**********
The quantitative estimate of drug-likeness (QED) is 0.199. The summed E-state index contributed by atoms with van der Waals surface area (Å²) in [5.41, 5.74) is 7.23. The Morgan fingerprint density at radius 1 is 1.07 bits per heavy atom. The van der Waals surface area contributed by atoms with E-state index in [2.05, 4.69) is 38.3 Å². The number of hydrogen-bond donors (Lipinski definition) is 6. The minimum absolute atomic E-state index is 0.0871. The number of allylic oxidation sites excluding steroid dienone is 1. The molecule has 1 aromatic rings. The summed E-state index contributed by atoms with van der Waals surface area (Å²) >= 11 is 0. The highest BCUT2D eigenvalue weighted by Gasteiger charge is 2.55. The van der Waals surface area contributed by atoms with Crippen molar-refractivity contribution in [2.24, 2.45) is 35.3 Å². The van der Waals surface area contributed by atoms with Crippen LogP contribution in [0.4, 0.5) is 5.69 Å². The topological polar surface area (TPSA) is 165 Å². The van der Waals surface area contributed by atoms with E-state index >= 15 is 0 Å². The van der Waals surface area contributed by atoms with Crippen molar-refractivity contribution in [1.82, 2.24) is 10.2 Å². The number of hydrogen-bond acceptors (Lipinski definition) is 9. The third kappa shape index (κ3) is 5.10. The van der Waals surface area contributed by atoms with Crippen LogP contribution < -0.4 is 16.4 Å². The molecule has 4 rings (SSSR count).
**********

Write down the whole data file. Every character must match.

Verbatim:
The quantitative estimate of drug-likeness (QED) is 0.199. The summed E-state index contributed by atoms with van der Waals surface area (Å²) in [5.41, 5.74) is 7.23. The Morgan fingerprint density at radius 1 is 1.07 bits per heavy atom. The van der Waals surface area contributed by atoms with E-state index in [2.05, 4.69) is 38.3 Å². The number of hydrogen-bond donors (Lipinski definition) is 6. The minimum absolute atomic E-state index is 0.0871. The number of allylic oxidation sites excluding steroid dienone is 1. The molecule has 1 aromatic rings. The summed E-state index contributed by atoms with van der Waals surface area (Å²) >= 11 is 0. The highest BCUT2D eigenvalue weighted by Gasteiger charge is 2.55. The van der Waals surface area contributed by atoms with Crippen molar-refractivity contribution in [2.24, 2.45) is 35.3 Å². The van der Waals surface area contributed by atoms with Crippen LogP contribution in [0.4, 0.5) is 5.69 Å². The topological polar surface area (TPSA) is 165 Å². The van der Waals surface area contributed by atoms with E-state index >= 15 is 0 Å². The van der Waals surface area contributed by atoms with Crippen molar-refractivity contribution in [1.82, 2.24) is 10.2 Å². The number of hydrogen-bond acceptors (Lipinski definition) is 9. The third kappa shape index (κ3) is 5.10. The van der Waals surface area contributed by atoms with Crippen LogP contribution < -0.4 is 16.4 Å². The molecule has 4 rings (SSSR count).